FRONT PAGE CONTRIBUTOR
Tech at Night: Verizon innovates in Spectrum, Sprint accused of tax fraud, Chuck Grassley pressured to give up on transparency
CISPA is still a harmless bill devoid of new mandates of power grabs, but I’m actually short of new things to say about it this week. Lieberman-Collins is the real threat. Watch the other hand.
Let’s start with some spectrum instead. Verizon is under fire for trying to buy spectrum from Comcast and other cable companies, even as it tries to sell other spectrum. Note though that observers are saying T-Mobile, recently held up as a competitor who must be propped up by government action, stands to benefit in the marketplace by Verizon’s actions. Sprint, however, is put under pressure to to continued mismanagement and lack of funds to invest in its network.
Why would Verizon buy and sell its spectrum is all over the place, and consolidation allows for less demanding hardware requirements for its phones, which benefits Verizon’s customers. That’s good thinking, and that kind of market innovation should be rewarded, not regulated out of existence.
Look: it’s well and good to try to find a treasure trove of unused spectrum as Mark Warner wants, but hope is not a substitute for making more efficient use of what we already know about.
Though while Warner is optimistic, the NAB is insane. I mean, seriously? Did they miss where Verizon is also buying spectrum, so that it’ll have a net gain? Or that Verizon needs to look to the future, unlike various American broadcasters, who are doing the same old thing, and gradually losing out to new technologies? Jealous much of the Internet, NAB?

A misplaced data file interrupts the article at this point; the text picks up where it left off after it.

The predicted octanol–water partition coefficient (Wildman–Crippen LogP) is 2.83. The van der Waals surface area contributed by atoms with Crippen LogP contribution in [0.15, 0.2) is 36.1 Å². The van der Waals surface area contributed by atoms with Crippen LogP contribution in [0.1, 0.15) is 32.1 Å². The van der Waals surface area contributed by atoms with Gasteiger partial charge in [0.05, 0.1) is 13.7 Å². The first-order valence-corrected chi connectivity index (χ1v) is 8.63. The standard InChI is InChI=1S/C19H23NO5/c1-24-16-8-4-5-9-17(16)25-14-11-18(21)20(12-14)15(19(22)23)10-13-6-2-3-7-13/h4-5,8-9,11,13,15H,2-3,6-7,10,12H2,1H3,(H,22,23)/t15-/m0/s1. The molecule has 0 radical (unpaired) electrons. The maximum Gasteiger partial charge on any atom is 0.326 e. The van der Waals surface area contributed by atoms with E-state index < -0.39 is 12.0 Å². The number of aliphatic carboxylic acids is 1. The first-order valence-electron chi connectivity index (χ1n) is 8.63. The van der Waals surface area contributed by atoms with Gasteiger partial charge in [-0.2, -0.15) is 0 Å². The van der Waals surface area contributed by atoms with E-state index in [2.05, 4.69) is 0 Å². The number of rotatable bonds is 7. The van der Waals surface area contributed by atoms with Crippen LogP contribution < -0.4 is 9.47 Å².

Speaking of Sprint, New York is accusing the firm of seven years of tax fraud. If true, it just makes the firm’s failure to compete even more baffling, and FCC’s desperate measures to prop them up even dumber.
Anontards butthurt that their cheating did not go unpunished by Time. Let’s not pretend they didn’t try to rig it first, before Time un-rigged it. That’s what they do. The have a history of this at Anonymous.
As FCC gradually gives in to Chuck Grassley on transparency and LightSquared, it turns out that some people want him to give up. Just what are they worried he’s going to find if he keeps up the pressure?
I guess part of being on top is being in court: Apple under fire for a ‘no poaching’ antitrust accusation, along with Google and more.